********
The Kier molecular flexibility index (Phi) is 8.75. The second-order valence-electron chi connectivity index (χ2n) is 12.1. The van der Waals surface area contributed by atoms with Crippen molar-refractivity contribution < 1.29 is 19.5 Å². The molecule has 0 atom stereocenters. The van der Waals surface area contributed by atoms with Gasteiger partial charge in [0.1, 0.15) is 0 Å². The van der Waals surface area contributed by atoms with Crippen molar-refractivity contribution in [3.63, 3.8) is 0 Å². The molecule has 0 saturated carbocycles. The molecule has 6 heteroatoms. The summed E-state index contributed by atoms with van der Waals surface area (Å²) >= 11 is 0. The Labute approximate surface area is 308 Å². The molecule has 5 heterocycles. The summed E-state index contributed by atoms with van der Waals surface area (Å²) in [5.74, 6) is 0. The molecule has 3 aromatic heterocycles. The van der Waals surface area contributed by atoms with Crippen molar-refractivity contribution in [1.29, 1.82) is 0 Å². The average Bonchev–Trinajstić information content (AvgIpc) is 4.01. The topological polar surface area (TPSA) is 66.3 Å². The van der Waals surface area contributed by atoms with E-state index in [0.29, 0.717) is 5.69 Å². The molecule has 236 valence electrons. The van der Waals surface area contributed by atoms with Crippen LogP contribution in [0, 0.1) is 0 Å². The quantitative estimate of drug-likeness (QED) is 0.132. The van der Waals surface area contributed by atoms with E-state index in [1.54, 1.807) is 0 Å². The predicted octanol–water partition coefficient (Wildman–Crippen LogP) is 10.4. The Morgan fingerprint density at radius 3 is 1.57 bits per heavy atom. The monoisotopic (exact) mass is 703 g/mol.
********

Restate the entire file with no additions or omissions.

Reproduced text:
The Kier molecular flexibility index (Phi) is 8.75. The second-order valence-electron chi connectivity index (χ2n) is 12.1. The van der Waals surface area contributed by atoms with Crippen molar-refractivity contribution < 1.29 is 19.5 Å². The molecule has 0 atom stereocenters. The van der Waals surface area contributed by atoms with Gasteiger partial charge in [0.1, 0.15) is 0 Å². The van der Waals surface area contributed by atoms with Crippen molar-refractivity contribution in [3.63, 3.8) is 0 Å². The molecule has 0 saturated carbocycles. The molecule has 6 heteroatoms. The summed E-state index contributed by atoms with van der Waals surface area (Å²) >= 11 is 0. The Labute approximate surface area is 308 Å². The molecule has 5 heterocycles. The summed E-state index contributed by atoms with van der Waals surface area (Å²) in [5.74, 6) is 0. The molecule has 3 aromatic heterocycles. The van der Waals surface area contributed by atoms with Crippen molar-refractivity contribution in [1.29, 1.82) is 0 Å². The average Bonchev–Trinajstić information content (AvgIpc) is 4.01. The topological polar surface area (TPSA) is 66.3 Å². The van der Waals surface area contributed by atoms with E-state index in [0.29, 0.717) is 5.69 Å². The molecule has 236 valence electrons. The van der Waals surface area contributed by atoms with Crippen LogP contribution in [0, 0.1) is 0 Å². The quantitative estimate of drug-likeness (QED) is 0.132. The van der Waals surface area contributed by atoms with E-state index in [1.54, 1.807) is 0 Å². The predicted octanol–water partition coefficient (Wildman–Crippen LogP) is 10.4. The Morgan fingerprint density at radius 3 is 1.57 bits per heavy atom. The monoisotopic (exact) mass is 703 g/mol.